What Others Are Saying

Atlanta Journal Constitution
May 28, 2006

Isakson a vocal force in immigration reform
By Bob Kemper

The House and Senate, preparing for a long, hot summer of negotiations over immigration reform, may not be able to reach a final compromise unless they revive a proposal first raised more than a week ago by Sen. Johnny Isakson (R-Ga.), lawmakers and immigration activists say.

The House, in a bill passed in December, decided that securing the U.S.-Mexico border is the only way to curb illegal immigration. However, the Senate voted Thursday to take a more comprehensive approach, including creating a guest worker program President Bush wants and providing millions of illegal immigrants a path to citizenship.

Isakson's proposal, the fruit of scores of conversations he's had with Georgia voters, would have required the 2,000-mile border be fully secured before any other reforms could be enacted. Such a change --- even if watered down to allow some reforms to be enacted before the border is 100 percent secured --- would bring the Senate closer to the House position and provide a basis for negotiations on other parts of the legislation, congressional and immigration officials said late last week.

The two bills must be reconciled before any part of them becomes law.

"I don't think it's possible for a [compromise] to come out of the House without this," said Isakson who has already fielded inquiries from House members interested in reviving his idea.

A number of lawmakers and immigration advocates said Isakson's proposal could provide a vital "bridge" between the Senate position and the House bill.

It is a potential comeback for Isakson's idea, which the Senate rejected last week as the initial salvo in a series of amendments that bill supporters charged were intended to scuttle the legislation.

The controversy pushed the freshman Marietta Republican into the national spotlight for the first time, and in an unaccustomed role.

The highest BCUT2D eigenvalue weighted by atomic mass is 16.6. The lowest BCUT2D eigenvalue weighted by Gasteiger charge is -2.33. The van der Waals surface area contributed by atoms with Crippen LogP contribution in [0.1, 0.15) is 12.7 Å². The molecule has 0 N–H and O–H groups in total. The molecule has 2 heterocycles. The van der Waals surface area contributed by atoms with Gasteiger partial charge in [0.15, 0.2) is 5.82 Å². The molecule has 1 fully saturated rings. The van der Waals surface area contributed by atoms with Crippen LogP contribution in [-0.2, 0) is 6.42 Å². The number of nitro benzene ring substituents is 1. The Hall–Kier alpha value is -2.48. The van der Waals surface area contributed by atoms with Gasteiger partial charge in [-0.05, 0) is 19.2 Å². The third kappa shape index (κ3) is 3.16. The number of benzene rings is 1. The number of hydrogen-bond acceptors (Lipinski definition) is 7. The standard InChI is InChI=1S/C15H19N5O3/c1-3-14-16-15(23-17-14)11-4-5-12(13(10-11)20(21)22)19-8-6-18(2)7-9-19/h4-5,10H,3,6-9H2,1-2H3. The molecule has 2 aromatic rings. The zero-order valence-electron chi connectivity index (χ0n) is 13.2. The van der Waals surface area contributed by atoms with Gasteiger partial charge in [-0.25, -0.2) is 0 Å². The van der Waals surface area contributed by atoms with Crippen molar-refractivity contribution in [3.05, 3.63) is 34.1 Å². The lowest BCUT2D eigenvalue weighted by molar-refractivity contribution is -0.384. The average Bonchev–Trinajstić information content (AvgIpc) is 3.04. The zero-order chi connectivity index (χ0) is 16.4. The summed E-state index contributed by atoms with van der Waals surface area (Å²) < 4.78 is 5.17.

Isakson is usually a loyal supporter of Bush, but his amendment fanned the flames of opposition to the guest worker and citizenship programs, which he and other opponents label an "amnesty" for lawbreakers.

It brought into relief a deep divide within the Republican Party --- between conservatives and moderates, between the White House and Congress --- that political analysts said could exacerbate the party's already burgeoning political problems going into the fall congressional elections.

But Isakson's hard-line approach reflects a new awareness of the issue of immigration in states like Georgia that, though far from Mexico, have experienced a surge of immigrants, many of them illegal.

Many constituents have expressed concern about the burden they believe the newcomers are placing on social services, law enforcement and schools.

"It was very helpful in 2004 to be out there [campaigning]," Isakson said. "There was not a forum or debate in 2004 that I went to when the first question I got after the war on terror wasn't about immigration."

Georgia's senior U.S. senator, Saxby Chambliss, who is also a Republican, backed Isakson's amendment after getting the same message from voters.

"Regardless of where Georgians stand on dealing with the current illegal population, the constant refrain I hear from folks back home is 'secure the border,' " Chambliss said on the Senate floor. "If we do not secure the border and have serious interior and work site enforcement, then we have accomplished nothing."

Both Chambliss and Isakson voted against the final Senate bill because it didn't emphasize border security.

With his Senate showdown, Isakson once again put on national display the conservative approach Georgia has taken to illegal immigration and underscored for Bush just how far he has diverged from some of his core supporters on the issue.

Georgia's Republican-run General Assembly this year considered some of the most severe immigration measures seen in any state Legislature, including denying basic health services to people who can't prove citizenship and charging illegal immigrants a 5 percent surcharge when they wire money to relatives in other countries.

In Congress, Georgians --- ranked among the most conservative state delegation on Capitol Hill --- were influential in shaping the House immigration bill, which focused almost exclusively on border security and punitive measures.

Isakson said the message from Georgians is simply that reforms will do nothing to stem the flow of illegal immigrants until the border is secured.

"I've never been stopped [so often] in airports, had my Sunday school interrupted or had so many voice mails at home," Isakson said. "I've been stopped by a lot of people and none of them were negative. That's rare."